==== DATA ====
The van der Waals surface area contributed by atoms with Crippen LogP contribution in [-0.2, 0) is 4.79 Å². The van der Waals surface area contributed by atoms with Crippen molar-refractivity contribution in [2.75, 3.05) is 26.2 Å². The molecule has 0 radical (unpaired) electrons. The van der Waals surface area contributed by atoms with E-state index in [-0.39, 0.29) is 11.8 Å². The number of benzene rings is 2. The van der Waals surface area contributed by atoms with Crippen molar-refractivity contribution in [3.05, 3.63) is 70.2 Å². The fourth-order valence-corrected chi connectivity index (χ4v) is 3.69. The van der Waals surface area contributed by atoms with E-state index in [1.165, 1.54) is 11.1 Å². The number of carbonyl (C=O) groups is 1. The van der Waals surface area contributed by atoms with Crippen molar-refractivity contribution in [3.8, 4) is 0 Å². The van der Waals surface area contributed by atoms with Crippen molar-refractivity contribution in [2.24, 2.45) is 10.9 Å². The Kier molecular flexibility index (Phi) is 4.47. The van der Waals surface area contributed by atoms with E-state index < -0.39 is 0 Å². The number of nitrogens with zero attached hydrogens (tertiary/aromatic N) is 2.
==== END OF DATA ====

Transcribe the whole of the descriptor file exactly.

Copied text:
The van der Waals surface area contributed by atoms with Crippen LogP contribution in [-0.2, 0) is 4.79 Å². The van der Waals surface area contributed by atoms with Crippen molar-refractivity contribution in [2.75, 3.05) is 26.2 Å². The molecule has 0 radical (unpaired) electrons. The van der Waals surface area contributed by atoms with E-state index in [-0.39, 0.29) is 11.8 Å². The number of benzene rings is 2. The van der Waals surface area contributed by atoms with Crippen molar-refractivity contribution in [3.05, 3.63) is 70.2 Å². The fourth-order valence-corrected chi connectivity index (χ4v) is 3.69. The van der Waals surface area contributed by atoms with E-state index in [1.165, 1.54) is 11.1 Å². The number of carbonyl (C=O) groups is 1. The van der Waals surface area contributed by atoms with Crippen molar-refractivity contribution in [3.8, 4) is 0 Å². The van der Waals surface area contributed by atoms with Crippen molar-refractivity contribution in [2.24, 2.45) is 10.9 Å². The Kier molecular flexibility index (Phi) is 4.47. The van der Waals surface area contributed by atoms with E-state index < -0.39 is 0 Å². The number of nitrogens with zero attached hydrogens (tertiary/aromatic N) is 2.